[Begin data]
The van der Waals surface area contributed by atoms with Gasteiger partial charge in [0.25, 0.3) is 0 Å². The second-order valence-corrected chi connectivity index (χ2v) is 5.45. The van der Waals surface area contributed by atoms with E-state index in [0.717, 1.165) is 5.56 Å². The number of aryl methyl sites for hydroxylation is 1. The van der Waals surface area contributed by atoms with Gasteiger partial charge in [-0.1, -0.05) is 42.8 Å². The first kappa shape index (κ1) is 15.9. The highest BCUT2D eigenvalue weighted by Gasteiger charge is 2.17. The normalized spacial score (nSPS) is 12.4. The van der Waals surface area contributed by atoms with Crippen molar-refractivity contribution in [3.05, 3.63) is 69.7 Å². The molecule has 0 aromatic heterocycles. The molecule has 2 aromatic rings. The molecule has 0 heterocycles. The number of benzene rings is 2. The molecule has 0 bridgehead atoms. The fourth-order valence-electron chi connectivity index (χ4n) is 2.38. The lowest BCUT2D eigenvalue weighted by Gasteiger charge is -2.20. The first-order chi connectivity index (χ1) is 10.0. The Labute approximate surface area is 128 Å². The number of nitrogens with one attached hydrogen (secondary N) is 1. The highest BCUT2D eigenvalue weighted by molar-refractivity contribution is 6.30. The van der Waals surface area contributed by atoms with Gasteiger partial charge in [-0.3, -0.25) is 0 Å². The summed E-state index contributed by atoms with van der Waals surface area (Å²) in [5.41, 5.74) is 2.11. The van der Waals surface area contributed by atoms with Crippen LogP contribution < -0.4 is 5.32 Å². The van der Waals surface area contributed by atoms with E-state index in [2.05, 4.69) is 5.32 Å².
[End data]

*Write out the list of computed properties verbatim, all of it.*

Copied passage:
The van der Waals surface area contributed by atoms with Gasteiger partial charge in [0.25, 0.3) is 0 Å². The second-order valence-corrected chi connectivity index (χ2v) is 5.45. The van der Waals surface area contributed by atoms with E-state index in [0.717, 1.165) is 5.56 Å². The number of aryl methyl sites for hydroxylation is 1. The van der Waals surface area contributed by atoms with Gasteiger partial charge in [-0.1, -0.05) is 42.8 Å². The first kappa shape index (κ1) is 15.9. The highest BCUT2D eigenvalue weighted by Gasteiger charge is 2.17. The normalized spacial score (nSPS) is 12.4. The van der Waals surface area contributed by atoms with Crippen molar-refractivity contribution in [3.05, 3.63) is 69.7 Å². The molecule has 0 aromatic heterocycles. The molecule has 2 aromatic rings. The molecule has 0 heterocycles. The number of benzene rings is 2. The molecule has 0 bridgehead atoms. The fourth-order valence-electron chi connectivity index (χ4n) is 2.38. The lowest BCUT2D eigenvalue weighted by Gasteiger charge is -2.20. The first-order chi connectivity index (χ1) is 10.0. The Labute approximate surface area is 128 Å². The number of nitrogens with one attached hydrogen (secondary N) is 1. The highest BCUT2D eigenvalue weighted by molar-refractivity contribution is 6.30. The van der Waals surface area contributed by atoms with Gasteiger partial charge in [-0.3, -0.25) is 0 Å². The summed E-state index contributed by atoms with van der Waals surface area (Å²) in [5.41, 5.74) is 2.11. The van der Waals surface area contributed by atoms with Crippen LogP contribution < -0.4 is 5.32 Å². The van der Waals surface area contributed by atoms with E-state index in [2.05, 4.69) is 5.32 Å².